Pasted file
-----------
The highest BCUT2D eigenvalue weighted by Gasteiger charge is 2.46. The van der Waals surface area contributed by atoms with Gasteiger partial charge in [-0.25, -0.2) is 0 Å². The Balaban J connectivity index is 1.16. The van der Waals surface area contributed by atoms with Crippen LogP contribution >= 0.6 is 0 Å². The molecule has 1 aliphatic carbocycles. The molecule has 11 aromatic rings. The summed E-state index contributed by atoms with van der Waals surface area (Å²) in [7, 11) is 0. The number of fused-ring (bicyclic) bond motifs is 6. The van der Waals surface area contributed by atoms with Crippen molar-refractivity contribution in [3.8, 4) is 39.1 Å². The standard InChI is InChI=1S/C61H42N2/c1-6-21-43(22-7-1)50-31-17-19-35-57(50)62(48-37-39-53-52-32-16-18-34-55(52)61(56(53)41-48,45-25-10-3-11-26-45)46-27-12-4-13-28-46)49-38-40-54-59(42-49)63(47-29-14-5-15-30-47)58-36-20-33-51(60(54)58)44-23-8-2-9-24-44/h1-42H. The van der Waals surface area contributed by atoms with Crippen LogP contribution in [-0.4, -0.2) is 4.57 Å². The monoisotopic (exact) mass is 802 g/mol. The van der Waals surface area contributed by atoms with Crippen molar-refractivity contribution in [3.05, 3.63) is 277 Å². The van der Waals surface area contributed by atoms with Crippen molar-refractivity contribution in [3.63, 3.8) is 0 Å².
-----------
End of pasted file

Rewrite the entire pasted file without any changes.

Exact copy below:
The highest BCUT2D eigenvalue weighted by Gasteiger charge is 2.46. The van der Waals surface area contributed by atoms with Gasteiger partial charge in [-0.25, -0.2) is 0 Å². The Balaban J connectivity index is 1.16. The van der Waals surface area contributed by atoms with Crippen LogP contribution >= 0.6 is 0 Å². The molecule has 1 aliphatic carbocycles. The molecule has 11 aromatic rings. The summed E-state index contributed by atoms with van der Waals surface area (Å²) in [7, 11) is 0. The number of fused-ring (bicyclic) bond motifs is 6. The van der Waals surface area contributed by atoms with Crippen molar-refractivity contribution in [3.8, 4) is 39.1 Å². The standard InChI is InChI=1S/C61H42N2/c1-6-21-43(22-7-1)50-31-17-19-35-57(50)62(48-37-39-53-52-32-16-18-34-55(52)61(56(53)41-48,45-25-10-3-11-26-45)46-27-12-4-13-28-46)49-38-40-54-59(42-49)63(47-29-14-5-15-30-47)58-36-20-33-51(60(54)58)44-23-8-2-9-24-44/h1-42H. The van der Waals surface area contributed by atoms with Crippen LogP contribution in [-0.4, -0.2) is 4.57 Å². The monoisotopic (exact) mass is 802 g/mol. The van der Waals surface area contributed by atoms with Crippen molar-refractivity contribution in [3.05, 3.63) is 277 Å². The van der Waals surface area contributed by atoms with Crippen molar-refractivity contribution in [3.63, 3.8) is 0 Å².